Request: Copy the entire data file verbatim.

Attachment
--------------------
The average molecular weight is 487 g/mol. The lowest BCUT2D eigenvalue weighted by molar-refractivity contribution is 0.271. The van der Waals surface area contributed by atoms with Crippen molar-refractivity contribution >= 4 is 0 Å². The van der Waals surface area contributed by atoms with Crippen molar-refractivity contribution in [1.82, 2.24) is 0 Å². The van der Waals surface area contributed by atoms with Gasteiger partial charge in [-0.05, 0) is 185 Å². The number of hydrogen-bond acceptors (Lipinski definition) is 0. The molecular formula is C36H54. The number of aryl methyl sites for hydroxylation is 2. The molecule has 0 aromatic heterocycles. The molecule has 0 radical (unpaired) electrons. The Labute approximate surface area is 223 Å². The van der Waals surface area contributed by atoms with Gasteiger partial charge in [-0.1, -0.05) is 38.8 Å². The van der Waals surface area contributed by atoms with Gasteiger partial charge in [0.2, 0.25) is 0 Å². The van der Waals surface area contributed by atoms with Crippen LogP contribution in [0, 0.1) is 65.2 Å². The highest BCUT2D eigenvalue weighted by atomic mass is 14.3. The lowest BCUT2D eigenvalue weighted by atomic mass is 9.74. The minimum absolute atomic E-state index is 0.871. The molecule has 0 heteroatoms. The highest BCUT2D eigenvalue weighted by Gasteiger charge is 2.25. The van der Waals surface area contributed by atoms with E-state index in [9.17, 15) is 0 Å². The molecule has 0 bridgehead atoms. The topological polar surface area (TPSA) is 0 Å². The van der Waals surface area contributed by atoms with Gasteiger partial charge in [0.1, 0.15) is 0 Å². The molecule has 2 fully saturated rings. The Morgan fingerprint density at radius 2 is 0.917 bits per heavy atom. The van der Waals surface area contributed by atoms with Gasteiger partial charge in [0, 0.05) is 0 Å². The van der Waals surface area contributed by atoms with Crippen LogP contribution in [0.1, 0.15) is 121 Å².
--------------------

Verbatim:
The average molecular weight is 487 g/mol. The lowest BCUT2D eigenvalue weighted by molar-refractivity contribution is 0.271. The van der Waals surface area contributed by atoms with Crippen molar-refractivity contribution >= 4 is 0 Å². The van der Waals surface area contributed by atoms with Crippen molar-refractivity contribution in [1.82, 2.24) is 0 Å². The van der Waals surface area contributed by atoms with Gasteiger partial charge in [-0.05, 0) is 185 Å². The number of hydrogen-bond acceptors (Lipinski definition) is 0. The molecular formula is C36H54. The number of aryl methyl sites for hydroxylation is 2. The molecule has 0 aromatic heterocycles. The molecule has 0 radical (unpaired) electrons. The Labute approximate surface area is 223 Å². The van der Waals surface area contributed by atoms with Gasteiger partial charge in [-0.1, -0.05) is 38.8 Å². The van der Waals surface area contributed by atoms with Gasteiger partial charge in [0.2, 0.25) is 0 Å². The van der Waals surface area contributed by atoms with Crippen LogP contribution in [0, 0.1) is 65.2 Å². The highest BCUT2D eigenvalue weighted by atomic mass is 14.3. The lowest BCUT2D eigenvalue weighted by atomic mass is 9.74. The minimum absolute atomic E-state index is 0.871. The molecule has 0 heteroatoms. The highest BCUT2D eigenvalue weighted by Gasteiger charge is 2.25. The van der Waals surface area contributed by atoms with E-state index in [9.17, 15) is 0 Å². The molecule has 0 bridgehead atoms. The topological polar surface area (TPSA) is 0 Å². The van der Waals surface area contributed by atoms with Gasteiger partial charge in [0.1, 0.15) is 0 Å². The molecule has 2 fully saturated rings. The Morgan fingerprint density at radius 2 is 0.917 bits per heavy atom. The van der Waals surface area contributed by atoms with Gasteiger partial charge in [0, 0.05) is 0 Å². The van der Waals surface area contributed by atoms with Crippen LogP contribution in [0.1, 0.15) is 121 Å².